Sunday, September 28, 2008
Este es el momento mi gente. Vamos a votar por el futuro de nuestra patria, nuestra independencia.
During the primaries I was an avid Barack Obama supporter, in face of the Rev. Wright "Scandal," Rezko-gate, the "cling to guns" gaffe, I remained an avid supporter. While his rhetorical skills were of course impressive, they were not to me inspiring or anything, but the points that he made, to me, always made sense. As a student of Political Science, I have come to understand that diplomacy is an incredibly powerful way to solve problems and resolve issues that effect all of us. Barack Obama was one of the few DNC candidates who said yes to meeting with leaders of so-called "Rogue" nations, without precondition. Because in his view, and in mine, creating preconditions to discussing problems is not productive, all it does is anger the leadership who think they are right. We should not negotiate out of fear, nor should we fear negotiating. My first IR professor made a big point of instilling in us the idea that you cannot change people by ignoring them. Ignoring world leaders doesn't work either. This is not naive, this is one of those few tenets of basic psychology that I can actually agree with.
I will preface the next section by presenting my recollection of the of conversation I had in Indiana with a couple of Clinton supporters. One said that he would support McCain if Hillary was not the nominee, the other said she would be undecided but thought that Obama's high-minded "overly positive" view of the world wasn't reality and that she would have trouble supporting him. Then she said something that struck me and while on my mind, I suppose from Chappelle jokes, not something I really thought would happen, "Plus they are probably going to kill him." Mind you this is Middle-America, but I thought "this is an actual possibility."
So now given that Obama will more than likely be the target of more assassination attempts than any other President in history even the one that literally stole an election circa 2000, I am glad that Sen. Obama chose a running mate that is qualified, intelligent, and passionate (although at times to a fault). Yes Joe Biden says random dumb shit from time to time but at least I know he has sat and actually thought about some of the items on that long list of problems facing the country.
...now ask yourself, seriously, what the hell is she talking about?
Now, John McCain, is 72 years old, a man who has had cancer 3 times, so although his death may not be the result of assassination it is still very much a possibility. And this is who he wants to be the President should he pass.
Check out this article by Fareed Zakaria entitled "Palin Is Ready? Please." and please tell your friends to vote Obama 08.
Side note: Rev. Wright, if you hear him in context, spits some real shit when he wants to. He pointed out a very poignant bible verse John 10:16 "And other sheep I have, which are not of this fold: them also I must bring, and they shall hear my voice; and there shall be one fold, and one shepherd," and somehow all those arguments I had in my Christian head about other religions being okay for other people, and being told by various "Christian types" that those folks were doomed to burn, etc. etc. were suddenly resolved. I am now making it a point to reference this verse as much as possible.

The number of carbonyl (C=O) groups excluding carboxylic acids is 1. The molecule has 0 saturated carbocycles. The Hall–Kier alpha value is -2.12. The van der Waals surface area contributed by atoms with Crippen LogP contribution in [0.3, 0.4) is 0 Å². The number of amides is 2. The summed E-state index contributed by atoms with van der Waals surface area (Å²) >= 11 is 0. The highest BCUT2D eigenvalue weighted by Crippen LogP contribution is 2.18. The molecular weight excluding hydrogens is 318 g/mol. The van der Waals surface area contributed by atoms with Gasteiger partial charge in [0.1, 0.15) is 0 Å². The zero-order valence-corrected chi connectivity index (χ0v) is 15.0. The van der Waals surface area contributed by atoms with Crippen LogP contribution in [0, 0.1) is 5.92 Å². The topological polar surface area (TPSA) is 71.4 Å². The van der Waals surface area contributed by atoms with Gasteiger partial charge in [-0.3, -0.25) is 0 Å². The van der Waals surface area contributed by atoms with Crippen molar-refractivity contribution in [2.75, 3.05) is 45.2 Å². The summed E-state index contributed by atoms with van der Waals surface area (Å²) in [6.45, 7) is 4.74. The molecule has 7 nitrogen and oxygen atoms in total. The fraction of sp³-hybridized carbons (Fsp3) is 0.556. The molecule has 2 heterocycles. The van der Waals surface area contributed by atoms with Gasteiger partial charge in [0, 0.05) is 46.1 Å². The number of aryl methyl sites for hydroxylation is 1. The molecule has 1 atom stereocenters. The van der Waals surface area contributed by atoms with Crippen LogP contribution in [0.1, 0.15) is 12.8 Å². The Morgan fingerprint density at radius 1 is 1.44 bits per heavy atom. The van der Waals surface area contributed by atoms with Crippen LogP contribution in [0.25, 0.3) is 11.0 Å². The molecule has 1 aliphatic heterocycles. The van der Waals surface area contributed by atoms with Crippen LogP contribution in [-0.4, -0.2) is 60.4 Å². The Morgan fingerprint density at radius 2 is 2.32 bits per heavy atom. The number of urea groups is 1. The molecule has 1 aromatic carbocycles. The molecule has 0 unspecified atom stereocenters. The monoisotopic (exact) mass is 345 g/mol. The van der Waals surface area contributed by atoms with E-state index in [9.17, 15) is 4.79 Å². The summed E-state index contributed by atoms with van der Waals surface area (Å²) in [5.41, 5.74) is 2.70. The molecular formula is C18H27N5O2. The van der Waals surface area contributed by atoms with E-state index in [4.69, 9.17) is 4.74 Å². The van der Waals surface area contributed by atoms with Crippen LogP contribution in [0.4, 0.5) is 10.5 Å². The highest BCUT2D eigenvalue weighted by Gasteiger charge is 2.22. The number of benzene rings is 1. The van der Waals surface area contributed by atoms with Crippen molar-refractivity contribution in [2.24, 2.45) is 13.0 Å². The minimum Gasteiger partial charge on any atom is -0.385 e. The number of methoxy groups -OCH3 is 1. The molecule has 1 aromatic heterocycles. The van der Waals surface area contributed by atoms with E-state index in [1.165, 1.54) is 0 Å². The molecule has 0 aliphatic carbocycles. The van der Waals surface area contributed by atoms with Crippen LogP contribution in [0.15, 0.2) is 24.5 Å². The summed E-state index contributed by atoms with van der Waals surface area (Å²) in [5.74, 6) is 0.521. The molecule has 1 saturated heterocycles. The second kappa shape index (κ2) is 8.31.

And a note to readers about the author, I also cling to guns.
Luminous is one our newest contributor to LatinoInsurgent.com, a Gradute student of Political Science and top local DJ.
Friday, September 26, 2008
Alabama Fri, Oct. 24
Alaska Sun, Oct. 5 (postmark by Sat, Oct. 4)
Arizona Mon, Oct. 6
Arkansas Mon, Oct. 6
California Mon, Oct. 20
Colorado Mon, Oct. 6
Connecticut Tues, Oct. 21
Delaware Sat, Oct. 11
District of Columbia Mon, Oct. 6
Florida Mon, Oct. 6
Georgia Mon, Oct. 6
Hawaii Mon, Oct. 6
Idaho Register at Polls
Illinois Tues, Oct. 7
Indiana Mon, Oct. 6
Iowa Fri, Oct. 24 (or on Election Day at polling place)
Kansas Mon, Oct. 20
Kentucky Mon, Oct. 6
Louisiana Mon, Oct. 6
Maine Tue, Oct. 21 (or on Election Day at polling place)
Maryland Tue, Oct. 14
Massachusetts Wed, Oct. 15
Michigan Mon, Oct. 6
Minnesota Same Day Registration at polling place
Mississippi Mon, Oct. 6
Missouri Wed, Oct. 8
Montana Mon, Oct. 6 (or same day at elections office)
Nebraska Fri, Oct. 24 (mail by Fri, Oct. 17)
Nevada Tue, Oct. 14
New Hampshire Same Day
New Jersey Tues, Oct. 14
New Mexico Tues, Oct. 7
New York Fri, Oct. 10
North Carolina Fri, Oct. 10 (or in person until Nov. 1st)
North Dakota N/A
Ohio Mon, Oct. 6
Oklahoma Fri, Oct. 10
Oregon Tue, Oct. 14
Pennsylvania Mon, Oct. 6
Rhode Island Sat, Oct. 4
South Carolina Sat, Oct. 4